Hazel McHaffie

James Joyce

Blue sky thinking

Ten days of wall-to-wall visitors staying chez nous effectively put paid to focused writing, but happily the brain has still been ticking over in the region of the back-burner.

As I strolled in beautiful gardens …

and wandered through castles and mansions …

the plot thickened for my current novel (working title Killing me Softly).

Summary of non-spoiler points to weave in
* The reader doesn’t know who to trust
* More than one character doesn’t get what he/she wants and their situations just get worse and worse
* Authority figures are confused
* Conflict between the good guys further muddies the water

All elements of storytelling that increase tension and keep the reader gripped. Ahhah, itemising them reinforces one salient conclusion: the book is still on track for being a thriller then! Good to clarify that.

I anticipated this book would take some time to write, since I’m researching technique as well as specific subject matter, but maybe not as long as Archie Cotterell‘s novel which came out this month. As his wife said: ‘Everyone says they want to leave the City and write a novel … but I married the idiot who did.’ It has taken 17 years for him to get What Alice Knew published – as long as James Joyce took to write Finnegan’s Wake. I’m devoutly hoping I don’t have to struggle that long! Time will tell.

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In Dublin’s fair city

Oscar Wilde, James Joyce, George Bernard Shaw, Dean Jonathan Swift, WB Yeats, Samuel Beckett … yes, all famous writers. And all sons of Ireland.

Molly MaloneI’ve just returned from Dublin’s fair city, ‘where the girls are so pretty’ – home of everything from the tragic heroine Molly Malone herself, to the famous Book Of Kells and the amazing library of Trinity College – greatly encouraged. Because writing and storytelling are very much at the heart of things.

Whether you follow a City Tour, or visit the Writers Museum in Parnell Square, or chat to the Irish in their natural habitats, you’ll hear tales of homegrown literary giants; tales moreover told in wonderfully lyrical Irish accents which are poetry in themselves. Some of the detail may be embellished (as one guide said, ‘Why let the truth get in the way of a good story?’), but the essence is the same: Dubliners are proud of their literary heritage. Even ordinary people tell of at least trying to get to grips with Ulysses – the story of the experiences which beset a Dubliner, Lionel Bloom, on 16 June 1904 when his voluptuous wife Molly commits adultery – which is more than can be said of most Joe Bloggs elsewhere, isn’t it?Writers Museum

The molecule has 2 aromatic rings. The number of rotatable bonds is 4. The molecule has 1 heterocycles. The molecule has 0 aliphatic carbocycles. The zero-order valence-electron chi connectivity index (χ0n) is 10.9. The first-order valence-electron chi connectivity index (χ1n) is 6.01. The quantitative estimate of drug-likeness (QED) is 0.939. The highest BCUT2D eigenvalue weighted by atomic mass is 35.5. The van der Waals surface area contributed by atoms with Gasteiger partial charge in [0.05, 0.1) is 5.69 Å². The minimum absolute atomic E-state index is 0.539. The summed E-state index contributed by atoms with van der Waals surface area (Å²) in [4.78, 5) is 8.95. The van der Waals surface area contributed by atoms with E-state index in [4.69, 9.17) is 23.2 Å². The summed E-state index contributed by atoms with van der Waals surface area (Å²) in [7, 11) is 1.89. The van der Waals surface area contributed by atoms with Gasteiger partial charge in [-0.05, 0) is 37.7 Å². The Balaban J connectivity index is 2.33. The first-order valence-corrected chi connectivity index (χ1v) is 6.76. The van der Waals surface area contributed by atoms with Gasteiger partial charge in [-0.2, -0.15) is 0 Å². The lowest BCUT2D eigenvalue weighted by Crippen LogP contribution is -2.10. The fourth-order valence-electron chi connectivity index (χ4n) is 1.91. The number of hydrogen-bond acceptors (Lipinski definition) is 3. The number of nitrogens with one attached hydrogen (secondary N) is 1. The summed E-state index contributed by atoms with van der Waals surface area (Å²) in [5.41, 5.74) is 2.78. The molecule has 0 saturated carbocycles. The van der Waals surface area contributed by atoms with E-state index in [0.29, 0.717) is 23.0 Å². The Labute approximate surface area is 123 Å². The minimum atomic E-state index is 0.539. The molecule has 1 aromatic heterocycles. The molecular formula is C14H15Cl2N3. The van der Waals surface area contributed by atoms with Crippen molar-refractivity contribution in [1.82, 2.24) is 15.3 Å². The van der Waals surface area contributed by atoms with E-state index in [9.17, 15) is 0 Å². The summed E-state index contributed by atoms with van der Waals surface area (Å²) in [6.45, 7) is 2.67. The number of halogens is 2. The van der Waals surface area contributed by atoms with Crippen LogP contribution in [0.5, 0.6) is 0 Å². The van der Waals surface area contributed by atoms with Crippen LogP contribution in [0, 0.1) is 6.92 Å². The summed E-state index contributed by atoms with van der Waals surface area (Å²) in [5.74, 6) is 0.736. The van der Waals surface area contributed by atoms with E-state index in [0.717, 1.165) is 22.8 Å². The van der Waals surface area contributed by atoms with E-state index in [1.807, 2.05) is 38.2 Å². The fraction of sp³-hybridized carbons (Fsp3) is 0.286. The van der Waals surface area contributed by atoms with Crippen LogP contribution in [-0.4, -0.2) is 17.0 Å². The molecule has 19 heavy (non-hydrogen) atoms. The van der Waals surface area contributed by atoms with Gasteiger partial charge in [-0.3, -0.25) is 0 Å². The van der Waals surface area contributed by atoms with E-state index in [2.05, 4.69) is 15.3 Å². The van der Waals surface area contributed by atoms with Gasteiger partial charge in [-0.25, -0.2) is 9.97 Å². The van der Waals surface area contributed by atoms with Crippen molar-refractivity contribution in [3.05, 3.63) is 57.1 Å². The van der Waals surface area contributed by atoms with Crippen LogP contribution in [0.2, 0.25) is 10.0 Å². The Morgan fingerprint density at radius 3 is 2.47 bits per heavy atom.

I suspect the majority of us could get no further than the occasional famous quote from this particular classic: ‘history … is a nightmare from which I am trying to awake’, maybe, or ‘God is a shout in the street’, or ‘Shakespeare is the happy hunting ground of all minds that have lost their balance’, or possibly, ‘To learn one must be humble. But life is the great teacher.’ And indeed, even if we’re familiar with the sayings, how many of us knew they’re from the hand of James Joyce?

If ever I decide to seriously tackle this epic with all its density and complexity and impenetrable prose, I think I stand the best chance of persevering if I’m in Dublin itself, surrounded by people who admire and revere its author. People who don’t closet their acclaimed writers away in an esoteric museum. No. Rather they erect statues of them; they call buildings, bridges, roads after them; they speak of them on the buses, in the pubs and caf├ęs. A nation that is proud of her men of letters. Brilliant.

 

 

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